Leafy greens eaten raw as salads are minimally processed and widely consumed foods. Risk factors for leafy greens contamination by Salmonella spp. and Norovirus were considered in the context of the whole food chain including agricultural production and processing. Available estimates of the prevalence of these pathogens (together with the use of Escherichia coli as an indicator organism) in leafy greens were evaluated. Specific mitigation options relating to contamination of leafy greens were considered and qualitatively assessed. It was concluded that each farm environment represents a unique combination of numerous characteristics that can influence occurrence and persistence of pathogens in leafy greens production. Appropriate implementation of food safety management systems, including Good Agricultural Practices (GAP), Good Hygiene Practices (GHP) and Good Manufacturing Practices (GMP), should be primary objectives of leafy green producers. The relevance of microbiological criteria applicable to production, processing and at retail/catering were considered. The current legal framework does not include microbiological criteria applicable at primary production which will validate and verify GAP and GHP. It is proposed to define a criterion at primary production of leafy greens which is designated as Hygiene Criterion, and E. coli was identified as suitable for this purpose.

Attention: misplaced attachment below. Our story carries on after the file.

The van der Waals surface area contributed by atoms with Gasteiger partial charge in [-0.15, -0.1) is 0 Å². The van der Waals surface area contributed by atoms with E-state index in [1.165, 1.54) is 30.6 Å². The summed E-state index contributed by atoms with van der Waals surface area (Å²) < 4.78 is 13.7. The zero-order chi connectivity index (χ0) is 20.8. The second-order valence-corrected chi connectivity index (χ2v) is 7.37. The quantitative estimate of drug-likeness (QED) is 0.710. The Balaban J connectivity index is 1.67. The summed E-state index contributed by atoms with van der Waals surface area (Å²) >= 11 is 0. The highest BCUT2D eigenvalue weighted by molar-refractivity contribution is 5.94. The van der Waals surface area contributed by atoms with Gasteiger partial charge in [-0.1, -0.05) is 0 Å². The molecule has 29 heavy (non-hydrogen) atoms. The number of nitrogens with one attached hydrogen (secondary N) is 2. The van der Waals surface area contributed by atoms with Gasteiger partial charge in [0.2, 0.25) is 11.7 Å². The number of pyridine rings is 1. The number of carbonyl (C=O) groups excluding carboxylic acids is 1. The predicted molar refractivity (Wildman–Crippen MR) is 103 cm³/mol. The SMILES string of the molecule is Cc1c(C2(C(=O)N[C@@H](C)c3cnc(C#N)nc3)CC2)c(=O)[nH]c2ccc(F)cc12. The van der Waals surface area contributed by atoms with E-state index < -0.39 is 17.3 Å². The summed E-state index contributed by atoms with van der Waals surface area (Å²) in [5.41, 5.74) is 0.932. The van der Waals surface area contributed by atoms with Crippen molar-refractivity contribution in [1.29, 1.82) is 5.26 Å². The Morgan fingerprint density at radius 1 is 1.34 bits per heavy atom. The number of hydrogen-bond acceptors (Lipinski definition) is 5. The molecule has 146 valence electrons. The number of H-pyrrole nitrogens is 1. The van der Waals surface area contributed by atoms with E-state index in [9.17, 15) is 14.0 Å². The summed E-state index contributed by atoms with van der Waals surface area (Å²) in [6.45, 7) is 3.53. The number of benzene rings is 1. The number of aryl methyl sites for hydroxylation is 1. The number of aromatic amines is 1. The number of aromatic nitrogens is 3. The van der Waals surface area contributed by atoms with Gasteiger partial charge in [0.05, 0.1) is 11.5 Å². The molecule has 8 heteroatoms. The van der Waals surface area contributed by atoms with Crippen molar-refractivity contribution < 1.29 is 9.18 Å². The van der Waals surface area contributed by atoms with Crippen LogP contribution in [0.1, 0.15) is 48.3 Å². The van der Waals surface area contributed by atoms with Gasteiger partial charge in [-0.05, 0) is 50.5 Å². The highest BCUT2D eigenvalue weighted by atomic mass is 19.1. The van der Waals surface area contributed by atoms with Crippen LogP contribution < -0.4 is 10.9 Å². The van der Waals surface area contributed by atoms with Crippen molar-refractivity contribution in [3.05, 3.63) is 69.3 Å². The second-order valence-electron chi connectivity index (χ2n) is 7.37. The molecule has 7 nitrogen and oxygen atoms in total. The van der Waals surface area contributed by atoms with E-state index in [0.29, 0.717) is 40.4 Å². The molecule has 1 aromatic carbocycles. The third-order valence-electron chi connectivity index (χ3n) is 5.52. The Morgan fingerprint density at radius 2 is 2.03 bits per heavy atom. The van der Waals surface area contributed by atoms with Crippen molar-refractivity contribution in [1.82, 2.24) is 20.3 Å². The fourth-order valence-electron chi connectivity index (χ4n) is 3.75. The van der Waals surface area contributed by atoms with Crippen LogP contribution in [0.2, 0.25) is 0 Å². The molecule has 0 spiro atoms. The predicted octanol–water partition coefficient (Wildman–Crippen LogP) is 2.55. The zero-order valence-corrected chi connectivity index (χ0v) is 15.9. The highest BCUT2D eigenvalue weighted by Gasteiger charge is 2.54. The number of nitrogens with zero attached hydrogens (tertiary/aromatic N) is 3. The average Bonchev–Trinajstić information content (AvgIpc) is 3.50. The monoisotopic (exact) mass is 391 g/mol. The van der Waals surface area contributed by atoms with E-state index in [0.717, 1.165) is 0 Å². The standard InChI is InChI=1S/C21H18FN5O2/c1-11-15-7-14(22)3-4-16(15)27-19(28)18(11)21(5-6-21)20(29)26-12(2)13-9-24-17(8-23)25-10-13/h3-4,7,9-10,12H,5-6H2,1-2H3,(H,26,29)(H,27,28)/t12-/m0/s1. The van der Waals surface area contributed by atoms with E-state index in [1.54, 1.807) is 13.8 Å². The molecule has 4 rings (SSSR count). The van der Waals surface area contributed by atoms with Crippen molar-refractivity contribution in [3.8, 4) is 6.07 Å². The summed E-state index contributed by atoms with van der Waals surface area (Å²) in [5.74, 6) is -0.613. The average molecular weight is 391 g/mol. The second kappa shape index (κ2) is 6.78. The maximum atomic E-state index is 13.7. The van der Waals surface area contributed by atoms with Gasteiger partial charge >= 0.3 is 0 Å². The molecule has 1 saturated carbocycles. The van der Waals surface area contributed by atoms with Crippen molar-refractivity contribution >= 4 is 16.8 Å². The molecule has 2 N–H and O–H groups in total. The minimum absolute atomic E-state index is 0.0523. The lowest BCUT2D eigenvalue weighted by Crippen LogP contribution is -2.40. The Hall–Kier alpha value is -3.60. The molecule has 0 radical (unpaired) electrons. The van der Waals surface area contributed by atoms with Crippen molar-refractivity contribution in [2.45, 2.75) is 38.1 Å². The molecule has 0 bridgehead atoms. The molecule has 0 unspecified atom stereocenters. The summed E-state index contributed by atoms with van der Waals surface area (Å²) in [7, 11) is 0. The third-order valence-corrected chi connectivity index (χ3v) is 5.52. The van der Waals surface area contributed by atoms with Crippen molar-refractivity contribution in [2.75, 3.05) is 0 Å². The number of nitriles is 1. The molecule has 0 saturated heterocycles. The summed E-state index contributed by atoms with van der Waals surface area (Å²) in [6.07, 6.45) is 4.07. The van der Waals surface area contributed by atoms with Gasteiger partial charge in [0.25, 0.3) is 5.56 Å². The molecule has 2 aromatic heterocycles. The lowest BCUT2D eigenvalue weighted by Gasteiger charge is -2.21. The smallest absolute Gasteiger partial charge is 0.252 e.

A Process Hygiene Criterion for E. coli in leafy green packaging plants or fresh cutting plants was considered and will also give an indication of the degree to which GAP, GHP, GMP or HACCP programs have been implemented. A Food Safety Criterion for Salmonella in leafy greens could be used as a tool to communicate to producers and processors that Salmonella should not be present in the product. Studies on the prevalence and infectivity of Norovirus are limited, and quantitative data on viral load are scarce making establishment of microbiological criteria for Norovirus on leafy greens difficult.